Have you ever heard of Yvonne Brill? Or Grace Murray Hopper? Or Annie Jump Cannon? To my shame neither had I until I read “Headstrong: 52 Women Who Changed Science – And the World” by Rachel Swaby. Find out why I think it should be mandatory reading for all teens and especially for any interested in STEM jobs.
Sign up for our free newsletter and join us on facebook and follow us on Twitter, Instagram, YouTube and Pinterest
Here at Mykidstime, we’re passionate about encouraging kids to be interested in STEM, particularly girls who tend to be discouraged from entering those arenas. Part of the challenge lies in a lack of role models, part of the challenge lies in encouraging parents to think of these job areas as great opportunities for careers.
Having just finished “Headstrong”, I believe this book could do a lot to help on both fronts, being a very inspiring and insightful profile of fifty-two of history’s brightest female scientists.
Before I read the book, I had only heard of 4 of the women – Hedy Lamarr, Florence Nightingale (and only in the context of nursing), Ada Lovelace and Sally Ride.
In 2013, the New York Times published an obituary for Yvonne Brill. It began: “She made a mean beef stroganoff, followed her husband from job to job, and took eight years off from work to raise three children.”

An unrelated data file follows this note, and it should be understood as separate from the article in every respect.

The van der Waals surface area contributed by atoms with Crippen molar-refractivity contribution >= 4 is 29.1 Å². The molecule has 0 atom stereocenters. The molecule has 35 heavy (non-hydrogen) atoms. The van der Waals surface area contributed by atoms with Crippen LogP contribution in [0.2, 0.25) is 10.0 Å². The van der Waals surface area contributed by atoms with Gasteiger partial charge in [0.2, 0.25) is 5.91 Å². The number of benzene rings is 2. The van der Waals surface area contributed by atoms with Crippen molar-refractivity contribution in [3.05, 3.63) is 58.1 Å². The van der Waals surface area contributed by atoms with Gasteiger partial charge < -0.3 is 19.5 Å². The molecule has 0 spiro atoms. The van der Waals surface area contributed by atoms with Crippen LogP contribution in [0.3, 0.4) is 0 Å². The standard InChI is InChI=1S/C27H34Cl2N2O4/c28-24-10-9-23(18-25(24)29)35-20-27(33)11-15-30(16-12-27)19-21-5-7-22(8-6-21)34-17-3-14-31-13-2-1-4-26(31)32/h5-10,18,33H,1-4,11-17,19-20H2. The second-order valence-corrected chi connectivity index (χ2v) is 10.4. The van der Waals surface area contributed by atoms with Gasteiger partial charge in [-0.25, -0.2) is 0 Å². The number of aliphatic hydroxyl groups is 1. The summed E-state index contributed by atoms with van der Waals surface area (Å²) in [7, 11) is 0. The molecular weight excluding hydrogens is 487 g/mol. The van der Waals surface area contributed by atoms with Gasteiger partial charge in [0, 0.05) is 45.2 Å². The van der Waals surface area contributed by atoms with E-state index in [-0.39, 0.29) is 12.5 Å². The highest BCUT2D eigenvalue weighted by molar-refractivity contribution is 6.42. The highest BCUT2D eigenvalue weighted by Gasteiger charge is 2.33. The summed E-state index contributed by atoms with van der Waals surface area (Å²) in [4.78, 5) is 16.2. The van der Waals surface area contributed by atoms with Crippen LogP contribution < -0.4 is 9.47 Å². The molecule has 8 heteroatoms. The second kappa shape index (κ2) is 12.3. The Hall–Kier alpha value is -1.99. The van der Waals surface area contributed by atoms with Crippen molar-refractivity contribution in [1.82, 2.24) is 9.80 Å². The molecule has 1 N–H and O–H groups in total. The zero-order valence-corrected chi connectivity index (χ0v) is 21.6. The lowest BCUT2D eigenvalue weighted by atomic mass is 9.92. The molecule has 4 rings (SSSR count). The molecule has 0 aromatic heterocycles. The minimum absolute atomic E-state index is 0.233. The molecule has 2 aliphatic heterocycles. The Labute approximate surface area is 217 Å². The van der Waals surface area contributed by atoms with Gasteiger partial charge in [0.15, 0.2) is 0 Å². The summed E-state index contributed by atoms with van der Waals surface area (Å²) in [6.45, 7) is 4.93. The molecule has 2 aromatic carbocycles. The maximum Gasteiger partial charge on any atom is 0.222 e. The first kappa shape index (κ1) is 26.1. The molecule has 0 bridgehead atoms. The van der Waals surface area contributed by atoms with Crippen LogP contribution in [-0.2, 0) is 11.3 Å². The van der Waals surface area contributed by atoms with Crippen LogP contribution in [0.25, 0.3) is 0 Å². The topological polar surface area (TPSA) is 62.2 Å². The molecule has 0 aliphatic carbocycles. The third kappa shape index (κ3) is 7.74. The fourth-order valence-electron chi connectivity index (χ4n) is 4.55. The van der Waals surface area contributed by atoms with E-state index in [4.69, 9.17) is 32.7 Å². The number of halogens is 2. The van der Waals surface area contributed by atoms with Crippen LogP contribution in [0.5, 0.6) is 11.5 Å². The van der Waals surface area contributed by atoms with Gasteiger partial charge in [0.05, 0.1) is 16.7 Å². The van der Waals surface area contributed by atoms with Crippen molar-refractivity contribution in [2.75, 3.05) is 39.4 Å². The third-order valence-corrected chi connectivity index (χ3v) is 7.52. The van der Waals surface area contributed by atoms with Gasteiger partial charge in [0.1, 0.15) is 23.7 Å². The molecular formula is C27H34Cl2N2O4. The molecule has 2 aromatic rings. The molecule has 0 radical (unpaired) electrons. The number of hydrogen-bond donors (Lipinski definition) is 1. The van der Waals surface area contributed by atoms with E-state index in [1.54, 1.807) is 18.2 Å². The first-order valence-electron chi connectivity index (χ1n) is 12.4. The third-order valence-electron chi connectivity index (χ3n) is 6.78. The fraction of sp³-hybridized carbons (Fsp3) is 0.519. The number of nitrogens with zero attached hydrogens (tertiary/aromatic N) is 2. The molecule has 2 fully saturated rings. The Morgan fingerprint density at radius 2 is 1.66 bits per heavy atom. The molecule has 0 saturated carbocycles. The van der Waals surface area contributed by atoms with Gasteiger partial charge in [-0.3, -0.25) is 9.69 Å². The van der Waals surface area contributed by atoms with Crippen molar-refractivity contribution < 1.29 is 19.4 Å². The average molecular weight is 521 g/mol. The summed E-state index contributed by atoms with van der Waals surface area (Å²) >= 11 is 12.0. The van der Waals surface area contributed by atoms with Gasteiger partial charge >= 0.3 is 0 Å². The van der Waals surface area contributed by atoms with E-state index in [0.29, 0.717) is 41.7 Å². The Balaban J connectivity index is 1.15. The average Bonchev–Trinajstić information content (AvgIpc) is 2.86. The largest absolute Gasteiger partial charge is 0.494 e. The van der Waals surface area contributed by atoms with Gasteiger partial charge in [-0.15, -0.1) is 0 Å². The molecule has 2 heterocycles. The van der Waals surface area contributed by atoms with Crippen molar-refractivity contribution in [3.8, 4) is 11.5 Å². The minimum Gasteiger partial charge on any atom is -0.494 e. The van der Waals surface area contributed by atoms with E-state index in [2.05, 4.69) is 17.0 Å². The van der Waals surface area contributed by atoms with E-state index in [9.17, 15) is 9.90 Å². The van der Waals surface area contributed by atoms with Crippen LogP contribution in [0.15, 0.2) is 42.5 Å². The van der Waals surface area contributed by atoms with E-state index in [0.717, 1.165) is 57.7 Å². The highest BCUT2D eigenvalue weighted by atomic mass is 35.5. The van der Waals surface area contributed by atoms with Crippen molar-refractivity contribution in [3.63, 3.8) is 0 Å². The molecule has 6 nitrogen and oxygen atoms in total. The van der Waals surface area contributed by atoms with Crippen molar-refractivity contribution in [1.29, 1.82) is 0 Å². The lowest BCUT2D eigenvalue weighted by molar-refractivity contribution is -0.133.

It wasn’t until the second paragraph that readers discovered why the Times had devoted several hundred words to her life: Brill was a brilliant rocket scientist who invented a propulsion system to keep communications satellites in orbit, and had recently been awarded the National Medal of Technology and Innovation.
Among the questions the obituary—and consequent outcry—prompted were, Who are the role models for today’s female scientists, and where can we find the stories that cast them in their true light?
Headstrong delivers a powerful, global, and engaging response. Covering Nobel Prize winners and major innovators, as well as lesser-known but hugely significant scientists who influence our every day, Rachel Swaby’s vibrant profiles span centuries of courageous thinkers and illustrate how each one’s ideas developed, from their first moment of scientific engagement through the research and discovery for which they’re best known.
I promise that even if you are not completely into science or technology or engineering, the stories of each woman, their lives and how they overcame the many obstacles, are fascinating. Most of them were driven, determined and kept going despite society and culture telling them they shouldn’t.
Without these women some of the most important discoveries and advances in STEM wouldn’t have happened. Here’s just a small sample of the fifty-two:
- Wrinkle-free cotton – thank you Ruth Benerito, no more ironing!
- Tailored cancer treatments and drug deliveries – researched and tested by Jane Wright
- The discovery of DNA – did you know that Rosalind Franklin had been ahead of Crick & Watson and that her work was handed over without permission to the men that were then credited with the discovery?
- Invention of COBOL one of the most enduring programming languages – Grace Murray Hopper who also coined the term “bug” for a computer glitch.
So if you love science, technology, engineering, maths, then read this book. If you love fascinating stories about people that overcame many hurdles, then read this book. And if you have a daughter or son that have any interest in STEM, then get them to read this book.